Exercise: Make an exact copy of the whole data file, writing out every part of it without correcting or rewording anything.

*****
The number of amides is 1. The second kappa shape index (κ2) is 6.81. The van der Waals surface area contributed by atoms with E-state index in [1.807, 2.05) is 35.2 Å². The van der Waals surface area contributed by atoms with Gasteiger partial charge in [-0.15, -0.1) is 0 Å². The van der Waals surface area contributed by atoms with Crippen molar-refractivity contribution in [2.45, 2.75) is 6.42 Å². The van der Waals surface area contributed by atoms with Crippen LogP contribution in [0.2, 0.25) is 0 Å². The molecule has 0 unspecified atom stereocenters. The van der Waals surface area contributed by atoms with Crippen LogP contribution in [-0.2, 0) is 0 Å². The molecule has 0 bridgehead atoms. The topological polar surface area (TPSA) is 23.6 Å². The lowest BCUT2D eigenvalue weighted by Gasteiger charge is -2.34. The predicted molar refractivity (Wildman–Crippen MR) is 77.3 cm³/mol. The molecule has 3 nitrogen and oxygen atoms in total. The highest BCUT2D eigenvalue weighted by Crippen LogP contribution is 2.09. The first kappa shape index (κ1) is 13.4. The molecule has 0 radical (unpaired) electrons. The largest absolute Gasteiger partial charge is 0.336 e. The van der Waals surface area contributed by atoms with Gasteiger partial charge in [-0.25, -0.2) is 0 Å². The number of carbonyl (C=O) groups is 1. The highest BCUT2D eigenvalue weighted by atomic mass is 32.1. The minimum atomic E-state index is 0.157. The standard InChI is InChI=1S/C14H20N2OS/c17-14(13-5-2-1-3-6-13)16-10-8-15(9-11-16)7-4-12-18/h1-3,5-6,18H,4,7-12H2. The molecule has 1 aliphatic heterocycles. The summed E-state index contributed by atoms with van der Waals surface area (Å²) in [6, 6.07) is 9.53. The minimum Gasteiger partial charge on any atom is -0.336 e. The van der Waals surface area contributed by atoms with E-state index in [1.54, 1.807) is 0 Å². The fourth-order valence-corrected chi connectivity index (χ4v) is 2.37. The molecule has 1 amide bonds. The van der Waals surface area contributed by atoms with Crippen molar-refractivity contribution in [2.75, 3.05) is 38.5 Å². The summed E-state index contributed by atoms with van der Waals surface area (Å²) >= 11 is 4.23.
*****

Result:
The number of amides is 1. The second kappa shape index (κ2) is 6.81. The van der Waals surface area contributed by atoms with E-state index in [1.807, 2.05) is 35.2 Å². The van der Waals surface area contributed by atoms with Gasteiger partial charge in [-0.15, -0.1) is 0 Å². The van der Waals surface area contributed by atoms with Crippen molar-refractivity contribution in [2.45, 2.75) is 6.42 Å². The van der Waals surface area contributed by atoms with Crippen LogP contribution in [0.2, 0.25) is 0 Å². The molecule has 0 unspecified atom stereocenters. The van der Waals surface area contributed by atoms with Crippen LogP contribution in [-0.2, 0) is 0 Å². The molecule has 0 bridgehead atoms. The topological polar surface area (TPSA) is 23.6 Å². The lowest BCUT2D eigenvalue weighted by Gasteiger charge is -2.34. The predicted molar refractivity (Wildman–Crippen MR) is 77.3 cm³/mol. The molecule has 3 nitrogen and oxygen atoms in total. The highest BCUT2D eigenvalue weighted by Crippen LogP contribution is 2.09. The first kappa shape index (κ1) is 13.4. The molecule has 0 radical (unpaired) electrons. The largest absolute Gasteiger partial charge is 0.336 e. The van der Waals surface area contributed by atoms with Gasteiger partial charge in [-0.25, -0.2) is 0 Å². The number of carbonyl (C=O) groups is 1. The highest BCUT2D eigenvalue weighted by atomic mass is 32.1. The minimum atomic E-state index is 0.157. The standard InChI is InChI=1S/C14H20N2OS/c17-14(13-5-2-1-3-6-13)16-10-8-15(9-11-16)7-4-12-18/h1-3,5-6,18H,4,7-12H2. The molecule has 1 aliphatic heterocycles. The summed E-state index contributed by atoms with van der Waals surface area (Å²) in [6, 6.07) is 9.53. The minimum Gasteiger partial charge on any atom is -0.336 e. The van der Waals surface area contributed by atoms with E-state index in [1.54, 1.807) is 0 Å². The fourth-order valence-corrected chi connectivity index (χ4v) is 2.37. The molecule has 1 amide bonds. The van der Waals surface area contributed by atoms with Crippen molar-refractivity contribution in [2.75, 3.05) is 38.5 Å². The summed E-state index contributed by atoms with van der Waals surface area (Å²) >= 11 is 4.23.